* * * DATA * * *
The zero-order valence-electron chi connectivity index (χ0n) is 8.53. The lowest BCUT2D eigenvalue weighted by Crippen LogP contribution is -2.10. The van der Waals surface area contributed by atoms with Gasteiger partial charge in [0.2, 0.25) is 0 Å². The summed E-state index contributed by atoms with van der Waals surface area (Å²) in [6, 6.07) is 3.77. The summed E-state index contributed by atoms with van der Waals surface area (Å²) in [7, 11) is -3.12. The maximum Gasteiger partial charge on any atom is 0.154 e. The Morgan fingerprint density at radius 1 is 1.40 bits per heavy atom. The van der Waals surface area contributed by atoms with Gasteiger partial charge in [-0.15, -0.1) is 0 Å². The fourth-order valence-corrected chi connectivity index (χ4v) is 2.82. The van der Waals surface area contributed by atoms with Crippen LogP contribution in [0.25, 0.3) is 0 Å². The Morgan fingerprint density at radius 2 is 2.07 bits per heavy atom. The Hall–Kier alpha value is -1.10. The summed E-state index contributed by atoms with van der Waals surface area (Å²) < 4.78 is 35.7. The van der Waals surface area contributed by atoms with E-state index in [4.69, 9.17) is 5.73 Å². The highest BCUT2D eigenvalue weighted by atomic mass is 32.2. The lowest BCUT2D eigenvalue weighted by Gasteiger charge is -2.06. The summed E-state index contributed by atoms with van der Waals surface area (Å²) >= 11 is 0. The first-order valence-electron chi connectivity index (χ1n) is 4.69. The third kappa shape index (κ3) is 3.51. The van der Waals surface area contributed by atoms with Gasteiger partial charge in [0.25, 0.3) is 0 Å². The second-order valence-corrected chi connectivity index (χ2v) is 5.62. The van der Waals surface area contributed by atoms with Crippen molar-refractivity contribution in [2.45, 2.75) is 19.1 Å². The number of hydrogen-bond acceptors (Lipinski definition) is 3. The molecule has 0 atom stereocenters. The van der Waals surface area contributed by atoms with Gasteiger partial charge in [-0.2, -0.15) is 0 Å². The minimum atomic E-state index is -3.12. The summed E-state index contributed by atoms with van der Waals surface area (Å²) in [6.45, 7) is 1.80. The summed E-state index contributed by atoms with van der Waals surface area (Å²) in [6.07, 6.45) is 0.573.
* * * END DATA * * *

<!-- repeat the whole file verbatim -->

The zero-order valence-electron chi connectivity index (χ0n) is 8.53. The lowest BCUT2D eigenvalue weighted by Crippen LogP contribution is -2.10. The van der Waals surface area contributed by atoms with Gasteiger partial charge in [0.2, 0.25) is 0 Å². The summed E-state index contributed by atoms with van der Waals surface area (Å²) in [6, 6.07) is 3.77. The summed E-state index contributed by atoms with van der Waals surface area (Å²) in [7, 11) is -3.12. The maximum Gasteiger partial charge on any atom is 0.154 e. The Morgan fingerprint density at radius 1 is 1.40 bits per heavy atom. The van der Waals surface area contributed by atoms with Gasteiger partial charge in [-0.15, -0.1) is 0 Å². The fourth-order valence-corrected chi connectivity index (χ4v) is 2.82. The van der Waals surface area contributed by atoms with Crippen LogP contribution in [0.25, 0.3) is 0 Å². The Morgan fingerprint density at radius 2 is 2.07 bits per heavy atom. The Hall–Kier alpha value is -1.10. The summed E-state index contributed by atoms with van der Waals surface area (Å²) < 4.78 is 35.7. The van der Waals surface area contributed by atoms with E-state index in [4.69, 9.17) is 5.73 Å². The highest BCUT2D eigenvalue weighted by atomic mass is 32.2. The lowest BCUT2D eigenvalue weighted by Gasteiger charge is -2.06. The summed E-state index contributed by atoms with van der Waals surface area (Å²) >= 11 is 0. The first-order valence-electron chi connectivity index (χ1n) is 4.69. The third kappa shape index (κ3) is 3.51. The van der Waals surface area contributed by atoms with Gasteiger partial charge in [0.25, 0.3) is 0 Å². The second-order valence-corrected chi connectivity index (χ2v) is 5.62. The van der Waals surface area contributed by atoms with Crippen molar-refractivity contribution in [2.45, 2.75) is 19.1 Å². The number of hydrogen-bond acceptors (Lipinski definition) is 3. The molecule has 0 atom stereocenters. The van der Waals surface area contributed by atoms with Gasteiger partial charge in [-0.2, -0.15) is 0 Å². The minimum atomic E-state index is -3.12. The summed E-state index contributed by atoms with van der Waals surface area (Å²) in [6.45, 7) is 1.80. The summed E-state index contributed by atoms with van der Waals surface area (Å²) in [6.07, 6.45) is 0.573.